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Showing posts from May, 2013

Taking the Python Plunge

I'm finally doing it. I'm learning Python through Codecademy's online tutorials.

So far, I really like Python. Everything is natively object oriented, so every variable is born as an object. Working within the paradigm has already shown me how much time I spend wrestling with IDL to make it work more like an object-oriented programming language, when it simply isn't. I've been known to call my style within IDL as Pseudo Object Oriented Programming, or POOP. It's often just as ugly as it sounds. So, philosophically, I'm finding that Python is well aligned with my programming style and needs.

Big ups to my student, Tim, for helping me with some of the nuances of Python arrays and syntax. He also pointed me to the Enthought Canopy programming environment, which is a great way to write code. Think of it as IDL's Development Environment, but less clunky.

I'm planning to start a new research project built solely on Python. It's a bit daunting, but I …

Minerva update

Last night we tried to get the autoguider working, but were thwarted by a loose USB power connector (we, meaning Mike working with me looking over his shoulder :). Fortunately, Mike stuck with it and fixed the problem earlier today. While Mike was working on the cables, I observed Saturn through the eyepiece on the other Naysmyth instrument port. Here's a picture of Saturn I snapped by putting my iPhone camera up against the eyepiece.


Trust me, this is not nearly as impressive as seeing it with your eye! Even from Pasadena, with 3.5 arcsecond seeing, I was able to clearly make out Titan and three other, smaller moons.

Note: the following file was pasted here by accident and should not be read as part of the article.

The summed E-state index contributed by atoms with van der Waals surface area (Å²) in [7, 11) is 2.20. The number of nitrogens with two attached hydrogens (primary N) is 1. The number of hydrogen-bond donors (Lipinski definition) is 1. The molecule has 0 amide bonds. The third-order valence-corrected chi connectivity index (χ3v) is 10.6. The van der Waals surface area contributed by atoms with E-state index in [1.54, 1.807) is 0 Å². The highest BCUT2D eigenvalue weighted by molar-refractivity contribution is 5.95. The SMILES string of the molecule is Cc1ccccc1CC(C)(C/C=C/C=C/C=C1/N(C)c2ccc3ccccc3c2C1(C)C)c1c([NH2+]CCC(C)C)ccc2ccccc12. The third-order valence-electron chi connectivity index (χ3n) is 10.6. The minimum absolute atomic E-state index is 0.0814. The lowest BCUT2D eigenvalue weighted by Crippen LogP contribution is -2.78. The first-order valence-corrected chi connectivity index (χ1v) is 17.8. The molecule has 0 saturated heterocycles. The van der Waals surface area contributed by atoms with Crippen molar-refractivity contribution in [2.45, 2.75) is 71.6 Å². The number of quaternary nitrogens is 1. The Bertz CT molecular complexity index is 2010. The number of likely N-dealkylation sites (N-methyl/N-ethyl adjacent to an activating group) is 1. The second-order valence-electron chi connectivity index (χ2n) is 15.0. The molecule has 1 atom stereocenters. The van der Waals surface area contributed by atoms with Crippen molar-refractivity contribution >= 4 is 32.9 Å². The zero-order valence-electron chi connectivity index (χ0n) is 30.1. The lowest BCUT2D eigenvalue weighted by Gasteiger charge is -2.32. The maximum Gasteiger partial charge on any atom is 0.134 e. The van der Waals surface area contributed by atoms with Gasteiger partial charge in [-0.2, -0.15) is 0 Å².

Tonight we'll continue working on the autoguider and perhaps start testing the photometric precision of our imaging system. 

Friday Afternoon Music Break

A little stellar astrophysical hip hop by Kilo Kish:

Chinese Proverb Apropos to Time Domain Science

Via Jay Anderson (STScI): "The best time to plant a tree is twenty years ago. The second best time is now."

This is extremely valuable advice for anyone doing astrometry, Doppler-based planet searches, or any other science that gets better with longer time baselines. When's a good time to start your monitoring? 20 years ago? The next best time to get your survey up and running? Right now!

Liveblogging LathamFest Part 2

We're all caffinated now!

Stéphane Udry and The Role of Radial Velocities in the Quest for New Earths

Stability is key. Many aspects to stability! Two methods of precise RVs: absorption cell and simultaneous emission lamp. These calibrate the wavelength scale and instrumental profile.

Using a Fabry-Perot with HARPS shows that there are irregular pixel spacing on the CCD, which may be responsible for various 1-year signals.

Controlling the instrumental profile requires fiber optic cables, which scramble the input light. Octogonal fibers are much better than circulular (cross-section) fibers. Big success at SOPHIE.

HARPS-N is the latest PRV spectrometer in La Palma, Canarie Islands. David Phillips (CfA) installed a laser frequency comb on HARPS-N, tuned to work in 500-600nm bandpass (author note: previous LFCs only work in NIR). Difficult to faint stars with HARPS-N, so portion of 80-night GTO time is used for high cadence on bright stars. Shows RV time series of stable stars (author…

Liveblogging LathamCon

Jason Wright liveblogged the Dave Latham celebration yesterday, here, herehere and here. I'll continue for day 2.

The first session is The Legacy of Multi-Planet Systems and Photo-dynamics.



Dan Fabrycky is first up with It's All About Time. Before Kepler, Gl876 and the Pulsar planetary system were only systems that required dynamical fits to explain data. RVs and timing are 1-D measurements. Hard to get 3D info from 1D measurements.

Transit timing variations (TTV) technique first published circa 2005, could be used to discover planets, but initially only really used to place limits on additional planets in known transiting systems. More and more data led to more and more upper limits. Frustrating. But because companions to hot jupiters are rare. TTVs took 5 years of toil to little avail.

Kepler brought an embarrassment of riches for TTVs, seeing variations up to 1 day. What's embarrassing is that there are so many we haven't analyzed them all! Dan shows lots of TTV O-…

Dave Latham's need for speed